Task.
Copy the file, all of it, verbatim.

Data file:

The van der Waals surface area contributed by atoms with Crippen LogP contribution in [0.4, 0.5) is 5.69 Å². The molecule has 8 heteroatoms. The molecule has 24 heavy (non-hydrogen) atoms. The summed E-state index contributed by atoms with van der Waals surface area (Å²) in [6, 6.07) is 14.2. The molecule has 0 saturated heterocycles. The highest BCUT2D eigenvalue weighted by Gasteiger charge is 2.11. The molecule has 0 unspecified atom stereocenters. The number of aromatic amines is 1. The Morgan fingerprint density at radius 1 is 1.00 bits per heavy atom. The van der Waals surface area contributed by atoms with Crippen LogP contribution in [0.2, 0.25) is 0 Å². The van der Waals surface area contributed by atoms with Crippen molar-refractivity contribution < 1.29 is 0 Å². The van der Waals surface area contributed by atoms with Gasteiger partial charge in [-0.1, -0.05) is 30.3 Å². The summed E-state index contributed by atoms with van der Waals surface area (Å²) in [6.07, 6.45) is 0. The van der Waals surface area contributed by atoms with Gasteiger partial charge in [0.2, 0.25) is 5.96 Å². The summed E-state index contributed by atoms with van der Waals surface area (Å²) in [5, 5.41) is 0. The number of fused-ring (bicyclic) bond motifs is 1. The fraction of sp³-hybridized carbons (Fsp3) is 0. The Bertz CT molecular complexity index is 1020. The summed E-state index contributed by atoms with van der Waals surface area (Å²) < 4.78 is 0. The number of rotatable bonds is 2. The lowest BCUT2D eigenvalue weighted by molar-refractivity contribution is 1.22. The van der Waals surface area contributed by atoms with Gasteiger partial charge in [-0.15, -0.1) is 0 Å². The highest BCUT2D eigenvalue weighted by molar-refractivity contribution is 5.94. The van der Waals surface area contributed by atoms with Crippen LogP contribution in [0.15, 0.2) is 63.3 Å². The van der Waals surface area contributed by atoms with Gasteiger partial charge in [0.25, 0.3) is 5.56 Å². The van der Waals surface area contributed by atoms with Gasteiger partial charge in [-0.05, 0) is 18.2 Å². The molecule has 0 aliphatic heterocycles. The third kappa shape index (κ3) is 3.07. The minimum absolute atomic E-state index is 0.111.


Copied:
The van der Waals surface area contributed by atoms with Crippen LogP contribution in [0.4, 0.5) is 5.69 Å². The molecule has 8 heteroatoms. The molecule has 24 heavy (non-hydrogen) atoms. The summed E-state index contributed by atoms with van der Waals surface area (Å²) in [6, 6.07) is 14.2. The molecule has 0 saturated heterocycles. The highest BCUT2D eigenvalue weighted by Gasteiger charge is 2.11. The molecule has 0 unspecified atom stereocenters. The number of aromatic amines is 1. The Morgan fingerprint density at radius 1 is 1.00 bits per heavy atom. The van der Waals surface area contributed by atoms with Crippen LogP contribution in [0.2, 0.25) is 0 Å². The van der Waals surface area contributed by atoms with Crippen molar-refractivity contribution < 1.29 is 0 Å². The van der Waals surface area contributed by atoms with Gasteiger partial charge in [-0.1, -0.05) is 30.3 Å². The summed E-state index contributed by atoms with van der Waals surface area (Å²) in [6.07, 6.45) is 0. The van der Waals surface area contributed by atoms with Gasteiger partial charge in [0.2, 0.25) is 5.96 Å². The summed E-state index contributed by atoms with van der Waals surface area (Å²) in [5, 5.41) is 0. The number of fused-ring (bicyclic) bond motifs is 1. The fraction of sp³-hybridized carbons (Fsp3) is 0. The Bertz CT molecular complexity index is 1020. The summed E-state index contributed by atoms with van der Waals surface area (Å²) < 4.78 is 0. The number of rotatable bonds is 2. The lowest BCUT2D eigenvalue weighted by molar-refractivity contribution is 1.22. The van der Waals surface area contributed by atoms with Gasteiger partial charge in [-0.15, -0.1) is 0 Å². The highest BCUT2D eigenvalue weighted by molar-refractivity contribution is 5.94. The van der Waals surface area contributed by atoms with Crippen LogP contribution in [0.15, 0.2) is 63.3 Å². The van der Waals surface area contributed by atoms with Gasteiger partial charge in [0.25, 0.3) is 5.56 Å². The van der Waals surface area contributed by atoms with Gasteiger partial charge in [-0.05, 0) is 18.2 Å². The molecule has 0 aliphatic heterocycles. The third kappa shape index (κ3) is 3.07. The minimum absolute atomic E-state index is 0.111.